New national campaign aims to add 100,000 women to the manufacturing workforce by 2023, starts by awarding scholarships to four young women pursuing manufacturing careers
By Laurel Johanson
From a young age, Madi Griemann followed in her father’s footsteps. Literally. A naturally curious child, she would tail close behind him as he walked about his mechanics shop, wondering what he was doing and the types of equipment he was working on.
The formative years of her life were split between that shop and the industrial arts facility at her school in Moosomin, Saskatchewan, where it didn’t take long for Griemann to decide that she wanted a career in manufacturing.
“I always knew I was heading for a trade since I was little,” says Griemann. “I liked working with my hands and keeping busy. As I started taking more shop classes, I realized the ones I liked best were those related to metal and manufacturing.”
Griemann, 17, is one of four recipients of the national Women in Manufacturing scholarships, sponsored by Canadian Manufacturers & Exporters (CME), Fiera Foods, and Artistic Skylights.
Women in Manufacturing (WIM) is a pan-Canadian initiative of CME that aims to increase the number of females employed in the manufacturing industry. The awards were presented in Ottawa this year at CME’s annual conference in support of the education of young women entering the manufacturing workforce. Ten scholarships in the amount of $4,000 will be given out between 2018 and 2020.
“The fact that I’m one of four women chosen, it’s almost a confidence-booster that you are on the right track as a woman in manufacturing,” says Griemann. “It’s so reassuring to know that there are other girls out there doing this, too.”
Griemann is enrolled in the Innovative Manufacturing program at Saskatchewan Polytechnic in Regina, where the shop classes are still her favourite. She is expected to graduate in 2020, with plans of becoming a journeyman machinist.
Griemann says that although some people question her decision to go into manufacturing as a female, the community at her school is highly supportive.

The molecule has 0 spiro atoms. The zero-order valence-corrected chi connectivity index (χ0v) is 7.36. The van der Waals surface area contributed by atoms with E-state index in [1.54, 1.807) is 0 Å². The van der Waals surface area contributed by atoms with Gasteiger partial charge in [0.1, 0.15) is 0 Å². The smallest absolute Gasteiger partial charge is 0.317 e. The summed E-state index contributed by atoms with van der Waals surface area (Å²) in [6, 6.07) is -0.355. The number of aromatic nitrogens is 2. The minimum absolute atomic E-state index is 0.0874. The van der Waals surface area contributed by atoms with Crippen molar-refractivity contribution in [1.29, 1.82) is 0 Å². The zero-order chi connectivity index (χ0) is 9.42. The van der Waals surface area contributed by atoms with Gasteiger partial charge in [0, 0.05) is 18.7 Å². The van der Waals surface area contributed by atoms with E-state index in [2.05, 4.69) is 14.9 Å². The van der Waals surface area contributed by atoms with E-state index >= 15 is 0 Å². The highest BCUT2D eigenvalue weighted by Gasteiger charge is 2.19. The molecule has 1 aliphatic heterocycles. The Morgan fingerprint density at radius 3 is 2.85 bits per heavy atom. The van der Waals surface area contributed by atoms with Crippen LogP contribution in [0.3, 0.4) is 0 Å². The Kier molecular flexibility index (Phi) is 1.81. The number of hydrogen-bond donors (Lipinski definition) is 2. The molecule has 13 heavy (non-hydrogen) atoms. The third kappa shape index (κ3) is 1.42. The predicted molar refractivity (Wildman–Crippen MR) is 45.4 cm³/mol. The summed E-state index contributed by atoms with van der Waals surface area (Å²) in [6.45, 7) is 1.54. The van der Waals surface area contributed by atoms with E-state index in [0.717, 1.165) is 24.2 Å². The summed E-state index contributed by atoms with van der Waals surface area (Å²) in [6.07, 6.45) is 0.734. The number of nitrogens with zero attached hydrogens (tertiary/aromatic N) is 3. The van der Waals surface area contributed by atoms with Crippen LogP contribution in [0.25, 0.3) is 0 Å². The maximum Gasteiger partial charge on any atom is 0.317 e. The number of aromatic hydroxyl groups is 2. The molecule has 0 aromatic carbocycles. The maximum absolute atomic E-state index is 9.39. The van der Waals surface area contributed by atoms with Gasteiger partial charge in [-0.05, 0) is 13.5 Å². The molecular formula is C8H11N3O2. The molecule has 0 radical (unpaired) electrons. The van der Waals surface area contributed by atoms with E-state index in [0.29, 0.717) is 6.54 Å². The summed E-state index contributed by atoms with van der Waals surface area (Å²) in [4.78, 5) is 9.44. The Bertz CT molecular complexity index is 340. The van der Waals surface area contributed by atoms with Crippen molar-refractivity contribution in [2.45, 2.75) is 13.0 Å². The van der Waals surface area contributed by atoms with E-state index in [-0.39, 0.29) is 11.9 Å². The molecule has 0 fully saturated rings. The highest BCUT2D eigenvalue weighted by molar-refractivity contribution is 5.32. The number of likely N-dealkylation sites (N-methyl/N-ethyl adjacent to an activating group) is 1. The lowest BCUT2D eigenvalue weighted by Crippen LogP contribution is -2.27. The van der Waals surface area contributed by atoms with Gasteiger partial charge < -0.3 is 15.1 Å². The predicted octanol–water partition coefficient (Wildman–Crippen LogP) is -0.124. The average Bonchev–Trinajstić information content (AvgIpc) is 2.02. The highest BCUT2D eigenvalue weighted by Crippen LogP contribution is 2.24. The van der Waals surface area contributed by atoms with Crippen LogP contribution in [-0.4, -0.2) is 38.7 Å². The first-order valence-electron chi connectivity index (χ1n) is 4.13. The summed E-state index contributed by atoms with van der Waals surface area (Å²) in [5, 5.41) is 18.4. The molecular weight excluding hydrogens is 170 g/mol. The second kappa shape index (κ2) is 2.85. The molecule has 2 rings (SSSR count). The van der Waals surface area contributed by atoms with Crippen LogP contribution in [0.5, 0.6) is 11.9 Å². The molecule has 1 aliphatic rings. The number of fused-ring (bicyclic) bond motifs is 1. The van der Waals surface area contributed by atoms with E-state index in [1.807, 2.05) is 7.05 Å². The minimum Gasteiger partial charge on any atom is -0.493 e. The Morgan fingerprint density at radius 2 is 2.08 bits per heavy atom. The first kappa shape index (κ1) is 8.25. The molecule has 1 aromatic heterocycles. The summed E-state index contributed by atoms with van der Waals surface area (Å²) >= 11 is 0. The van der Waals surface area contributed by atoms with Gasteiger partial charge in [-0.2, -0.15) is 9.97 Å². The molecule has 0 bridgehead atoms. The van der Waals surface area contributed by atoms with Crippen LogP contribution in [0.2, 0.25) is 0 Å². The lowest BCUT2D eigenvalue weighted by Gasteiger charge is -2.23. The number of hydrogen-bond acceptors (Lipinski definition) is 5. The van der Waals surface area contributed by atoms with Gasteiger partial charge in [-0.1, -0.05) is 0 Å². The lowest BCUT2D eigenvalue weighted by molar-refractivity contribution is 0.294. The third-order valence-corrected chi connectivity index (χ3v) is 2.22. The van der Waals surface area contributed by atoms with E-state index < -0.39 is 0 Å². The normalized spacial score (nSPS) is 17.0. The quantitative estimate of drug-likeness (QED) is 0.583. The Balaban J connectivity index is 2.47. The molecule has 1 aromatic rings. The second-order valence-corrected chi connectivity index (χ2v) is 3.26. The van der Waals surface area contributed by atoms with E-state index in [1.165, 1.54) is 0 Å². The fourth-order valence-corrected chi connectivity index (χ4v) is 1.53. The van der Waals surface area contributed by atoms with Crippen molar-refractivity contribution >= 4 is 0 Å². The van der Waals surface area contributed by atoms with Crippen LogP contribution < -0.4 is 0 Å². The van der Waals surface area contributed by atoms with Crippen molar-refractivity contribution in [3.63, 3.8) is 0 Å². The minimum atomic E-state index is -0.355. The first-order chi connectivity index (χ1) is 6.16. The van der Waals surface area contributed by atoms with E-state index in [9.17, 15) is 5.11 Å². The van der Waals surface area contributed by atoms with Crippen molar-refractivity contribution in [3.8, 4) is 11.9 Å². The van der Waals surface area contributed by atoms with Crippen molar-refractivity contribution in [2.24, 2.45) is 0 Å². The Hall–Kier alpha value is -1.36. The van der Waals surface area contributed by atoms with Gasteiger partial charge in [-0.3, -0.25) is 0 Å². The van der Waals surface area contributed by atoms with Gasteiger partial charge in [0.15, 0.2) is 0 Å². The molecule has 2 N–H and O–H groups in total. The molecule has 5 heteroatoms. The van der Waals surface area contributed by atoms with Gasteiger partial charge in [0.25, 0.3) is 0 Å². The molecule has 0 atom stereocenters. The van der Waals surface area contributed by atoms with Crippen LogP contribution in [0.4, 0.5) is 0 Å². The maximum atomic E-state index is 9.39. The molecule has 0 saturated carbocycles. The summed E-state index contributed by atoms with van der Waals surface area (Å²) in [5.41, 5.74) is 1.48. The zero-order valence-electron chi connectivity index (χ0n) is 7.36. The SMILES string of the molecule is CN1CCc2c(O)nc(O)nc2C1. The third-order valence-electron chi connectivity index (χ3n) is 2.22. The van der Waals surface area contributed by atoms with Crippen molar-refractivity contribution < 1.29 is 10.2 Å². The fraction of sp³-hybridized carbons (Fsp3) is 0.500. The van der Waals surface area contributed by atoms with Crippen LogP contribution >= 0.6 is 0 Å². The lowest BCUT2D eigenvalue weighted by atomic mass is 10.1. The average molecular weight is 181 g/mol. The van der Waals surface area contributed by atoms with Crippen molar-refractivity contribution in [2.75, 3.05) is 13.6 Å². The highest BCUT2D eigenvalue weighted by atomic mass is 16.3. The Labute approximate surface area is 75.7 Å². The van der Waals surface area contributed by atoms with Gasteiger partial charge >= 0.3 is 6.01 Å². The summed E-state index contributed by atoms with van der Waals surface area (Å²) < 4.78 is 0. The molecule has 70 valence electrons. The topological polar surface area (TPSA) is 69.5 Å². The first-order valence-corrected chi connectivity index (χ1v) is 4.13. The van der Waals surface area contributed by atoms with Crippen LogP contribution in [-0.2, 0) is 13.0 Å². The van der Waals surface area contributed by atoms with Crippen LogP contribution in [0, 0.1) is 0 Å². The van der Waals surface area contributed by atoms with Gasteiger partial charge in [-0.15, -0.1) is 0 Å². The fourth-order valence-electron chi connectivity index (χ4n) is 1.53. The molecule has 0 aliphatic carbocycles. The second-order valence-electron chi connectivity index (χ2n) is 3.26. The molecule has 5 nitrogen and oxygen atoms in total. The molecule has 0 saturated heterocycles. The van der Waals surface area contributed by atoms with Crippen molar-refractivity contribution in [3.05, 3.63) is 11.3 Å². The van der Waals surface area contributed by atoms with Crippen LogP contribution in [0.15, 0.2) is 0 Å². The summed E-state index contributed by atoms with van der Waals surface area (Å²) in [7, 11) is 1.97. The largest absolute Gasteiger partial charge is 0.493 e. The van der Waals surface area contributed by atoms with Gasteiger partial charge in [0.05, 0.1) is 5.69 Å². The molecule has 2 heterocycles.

“We have a program at [SaskPolytech] called Women in Trades and Technologies, where we have pizza lunches and we can meet and talk,” explains Griemann. “I think the guys are getting a lot more accepting, but if anything were to be going on, you could share it there.”
Griemann maintains what she is most excited about is getting to do what she loves every day.
“Manufacturing has such a long history in Canada that it needs to continue to thrive,” says Griemann. “Everything in your world is manufactured. It is an important sector, and I’m excited to be able to contribute to that.”
Sarah Harris is another Prairie recipient of the national scholarship. Harris studies biomedical engineering at the University of Manitoba, and recalls a pivotal moment last June during her internship at the Orthopaedic Innovation Centre that solidified her desire to pursue biomedical manufacturing.
“The first time I got to see a surgery was a bilateral knee replacement,” says Harris. “It was kind of intimidating. Up until then, I had only ever done cadaver work, so this was amazing because it was live.”
Harris says witnessing the surgery and seeing all the tools in the operating room put to work made her realize she wanted to be a part of the manufacturing of medical devices.
“It was just insane to see someone go through that whole process and know that it was going to have so much of an impact on them,” says Harris. “You see someone after surgery and it’s almost like magic. They’re literally open on a table, and then they recover.”
Now in her third year at the university, Harris also serves as a co-founder of the Women of Manitoba Engineering Network at the U of M. The group aims to promote opportunities for female-identifying engineering students, including financial support and networking events connecting them to mentors and role models.
“Two or three years ago, I wouldn’t have even been able to describe what manufacturing was or meant,” says Harris. “Especially when you’re at the beginning of your career, you’re looking for people to look up to and inspire you to pursue something. Especially as a woman, if you don’t see other women doing something, you don’t even consider it or think that it’s something you could do.”
These are sentiments echoed by Rhonda Barnet, the outgoing chair of CME’s national board, as well as and president and COO of Steelworks Design.
“If you can see me, you can be me,” says Barnet. “By sharing the stories of successful women in today’s manufacturing world, we hope to encourage mentorship, and to help change the image of manufacturing for women and girls to inspire them to pursue a career in the sector.”
Women comprise 48 per cent of the Canadian workforce, but only 29 per cent of the manufacturing workforce. Through its recently announced We Can Do It! campaign, WIM aims to increase the number of women in manufacturing positions by 100,000 over the next five years.
As for Harris, she says receiving the scholarship is a very validating experience.
“I put so much work into school and getting this job, and you’re working two jobs trying to support yourself and pay for school,” says Harris. “It felt so nice to have someone acknowledge that and support it. Everything has been almost too good to be true.”
For more information on WIM, to partner, or to pledge your support, visit womeninmanufacturing.ca